The divorcing couple, E.B. (husband) and C.J. (wife), had been married for nearly three decades. They arrived at a marital settlement agreement that the trial court incorporated into the couple’s divorce decree. The husband agreed to pay the wife $125,000 per year in alimony and maintain a $1 million life insurance policy naming the wife as the beneficiary. The husband eventually fell behind on his alimony and his premium payments on the insurance policy.
It may sound surprising, but there are some instances when a party to a family law case in Florida may lose his right to have an appeal of his case even considered. That was the case recently for one Palm Beach County husband, when the 4th District Court of Appeal ordered a dismissal of his appeal of a contempt finding unless the husband achieved “substantial compliance” with the trial court’s support orders within 30 days.
The couple, Michel Whissell and Sheronne Whisell, sought a divorce in Palm Beach County. As part of that case, the trial court ordered the husband to make temporary support payments to the wife. The husband, however, did not make these support payments. On multiple occasions, the wife initiated contempt proceedings. Eventually, the husband racked up multiple contempt findings and a support arrearage in excess of $100,000.
The protracted court case involving the medical care of a 4-year-old Palm Beach County boy took another turn recently, when the child’s mother refused to appear in court as ordered, leading Circuit Judge Jeffrey Gillen to issue a warrant for her arrest, the Sun-Sentinel reported. The case centers around the decision to perform a circumcision on the boy, which the father supports and the mother opposes. Counsel for the mother has argued that she is acting to protect her child, but the Florida courts have consistently upheld the father’s right to make the decision regarding the circumcision, as the mother voluntary relinquished this decision-making right as part of parenting plan agreement signed by the mother in 2011.
D. N. and H. H. welcomed a baby boy on Oct. 31, 2010. The parents later signed an agreed parenting order that stated that the father would handle all matters related to completing the child’s circumcision, including scheduling the appointment, transporting the child and paying for the procedure. The mother agreed to sign all necessary forms to permit the procedure to take place.
Divorces are almost always difficult, but divorces that occur to couples with teenage children can be especially challenging. While a parent cannot control what his or her children feel or think regarding the other parent, he or she can help foster a healthy relationship by refraining from actively doing things to impede the children’s relationship with the other parent. One South Florida mother’s decision to engage in such counterproductive, hindering behavior ultimately earned her a judgment of contempt, which the 4th District Court of Appeal recently upheld.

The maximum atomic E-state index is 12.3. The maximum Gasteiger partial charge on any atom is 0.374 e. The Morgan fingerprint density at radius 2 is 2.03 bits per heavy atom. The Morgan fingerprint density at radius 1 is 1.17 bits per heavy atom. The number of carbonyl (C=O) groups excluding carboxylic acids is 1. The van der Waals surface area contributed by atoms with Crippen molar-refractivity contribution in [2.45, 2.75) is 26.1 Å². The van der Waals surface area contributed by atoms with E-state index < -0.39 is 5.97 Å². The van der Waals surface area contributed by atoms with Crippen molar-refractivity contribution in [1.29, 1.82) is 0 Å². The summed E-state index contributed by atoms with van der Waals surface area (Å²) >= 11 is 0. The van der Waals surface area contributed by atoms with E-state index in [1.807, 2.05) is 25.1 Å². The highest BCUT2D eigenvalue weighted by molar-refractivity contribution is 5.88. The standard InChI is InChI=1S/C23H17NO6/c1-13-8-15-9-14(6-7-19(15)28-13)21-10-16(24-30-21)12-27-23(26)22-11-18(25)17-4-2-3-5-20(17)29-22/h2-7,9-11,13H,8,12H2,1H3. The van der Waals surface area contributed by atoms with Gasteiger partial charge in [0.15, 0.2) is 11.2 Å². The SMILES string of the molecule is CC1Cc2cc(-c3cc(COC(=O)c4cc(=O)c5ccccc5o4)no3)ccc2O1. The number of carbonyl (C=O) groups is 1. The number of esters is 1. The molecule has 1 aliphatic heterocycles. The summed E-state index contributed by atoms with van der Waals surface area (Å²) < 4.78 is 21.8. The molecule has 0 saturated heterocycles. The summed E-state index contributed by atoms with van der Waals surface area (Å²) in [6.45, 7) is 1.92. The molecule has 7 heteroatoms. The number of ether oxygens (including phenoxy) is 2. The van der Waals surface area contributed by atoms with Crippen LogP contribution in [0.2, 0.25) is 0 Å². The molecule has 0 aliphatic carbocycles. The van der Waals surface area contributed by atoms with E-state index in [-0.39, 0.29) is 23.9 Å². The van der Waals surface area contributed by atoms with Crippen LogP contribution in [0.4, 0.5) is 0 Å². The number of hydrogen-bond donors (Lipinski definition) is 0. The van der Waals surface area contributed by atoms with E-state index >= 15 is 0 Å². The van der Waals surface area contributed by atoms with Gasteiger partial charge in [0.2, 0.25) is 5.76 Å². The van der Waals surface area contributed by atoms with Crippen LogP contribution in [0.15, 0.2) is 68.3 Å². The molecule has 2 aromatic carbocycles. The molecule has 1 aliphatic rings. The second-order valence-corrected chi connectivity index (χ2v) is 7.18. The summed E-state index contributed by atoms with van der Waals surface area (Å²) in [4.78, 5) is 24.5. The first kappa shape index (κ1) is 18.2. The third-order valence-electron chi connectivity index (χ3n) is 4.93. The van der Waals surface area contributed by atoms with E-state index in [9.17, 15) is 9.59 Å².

When M. (husband) and L. (wife) divorced in 2011, they had three children together, some of whom were well into their teenage years. The couple’s divorce judgment called for shared parenting responsibility and established a timesharing schedule that placed the children primarily with their mother.
A court’s contempt power can be an extremely important and effective tool in ensuring compliance in family law matters, as spouses may ignore court order to spite their exes. This power does come with some clearly delineated limits, though. The power to force a spouse to meet the terms of an equitable distribution is one such area, leading the 4th District Court of Appeal to throw out a trial court’s contempt finding against an ex-wife who did not pay the mortgages on the marital home.
The case regarded a 2010 divorce. As part of the equitable distribution, the wife received the marital home. The distribution also called for the wife to assume total responsibility for paying the mortgages on the home, even though the husband’s name was the only one on the mortgages. After the divorce, the wife rented the home out, but did not pay the mortgage payments.
The parties soon returned to court, with the husband seeking a contempt order against the wife for failing to keep the mortgages current. The trial court refused the husband’s request, explaining that it could not utilize its contempt powers because paying the mortgages was an aspect of equitable distribution, not spousal support. Had the wife violated a term related to support, she could have faced punishment for contempt.